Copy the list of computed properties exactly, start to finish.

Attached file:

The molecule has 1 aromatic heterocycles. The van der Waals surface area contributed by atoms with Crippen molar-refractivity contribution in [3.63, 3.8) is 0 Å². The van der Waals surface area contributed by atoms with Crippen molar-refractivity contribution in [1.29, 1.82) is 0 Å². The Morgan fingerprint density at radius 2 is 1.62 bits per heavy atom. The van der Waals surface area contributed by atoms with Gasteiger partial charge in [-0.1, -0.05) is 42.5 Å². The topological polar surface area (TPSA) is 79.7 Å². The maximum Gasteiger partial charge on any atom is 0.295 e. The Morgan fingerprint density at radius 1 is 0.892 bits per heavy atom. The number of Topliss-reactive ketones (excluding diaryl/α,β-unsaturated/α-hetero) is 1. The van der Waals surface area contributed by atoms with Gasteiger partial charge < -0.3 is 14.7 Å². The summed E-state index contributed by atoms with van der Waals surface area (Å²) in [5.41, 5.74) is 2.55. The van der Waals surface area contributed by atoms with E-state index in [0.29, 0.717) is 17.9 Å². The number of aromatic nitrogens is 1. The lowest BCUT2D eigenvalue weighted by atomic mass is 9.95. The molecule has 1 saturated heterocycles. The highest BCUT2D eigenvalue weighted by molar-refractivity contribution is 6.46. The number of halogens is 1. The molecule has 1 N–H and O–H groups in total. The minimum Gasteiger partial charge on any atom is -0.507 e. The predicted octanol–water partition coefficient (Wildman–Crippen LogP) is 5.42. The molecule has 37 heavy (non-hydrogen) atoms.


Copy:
The molecule has 1 aromatic heterocycles. The van der Waals surface area contributed by atoms with Crippen molar-refractivity contribution in [3.63, 3.8) is 0 Å². The van der Waals surface area contributed by atoms with Crippen molar-refractivity contribution in [1.29, 1.82) is 0 Å². The Morgan fingerprint density at radius 2 is 1.62 bits per heavy atom. The van der Waals surface area contributed by atoms with Gasteiger partial charge in [-0.1, -0.05) is 42.5 Å². The topological polar surface area (TPSA) is 79.7 Å². The maximum Gasteiger partial charge on any atom is 0.295 e. The Morgan fingerprint density at radius 1 is 0.892 bits per heavy atom. The number of Topliss-reactive ketones (excluding diaryl/α,β-unsaturated/α-hetero) is 1. The van der Waals surface area contributed by atoms with Gasteiger partial charge < -0.3 is 14.7 Å². The summed E-state index contributed by atoms with van der Waals surface area (Å²) in [5.41, 5.74) is 2.55. The van der Waals surface area contributed by atoms with E-state index in [0.29, 0.717) is 17.9 Å². The number of aromatic nitrogens is 1. The lowest BCUT2D eigenvalue weighted by atomic mass is 9.95. The molecule has 1 saturated heterocycles. The highest BCUT2D eigenvalue weighted by molar-refractivity contribution is 6.46. The number of halogens is 1. The molecule has 1 N–H and O–H groups in total. The minimum Gasteiger partial charge on any atom is -0.507 e. The predicted octanol–water partition coefficient (Wildman–Crippen LogP) is 5.42. The molecule has 37 heavy (non-hydrogen) atoms.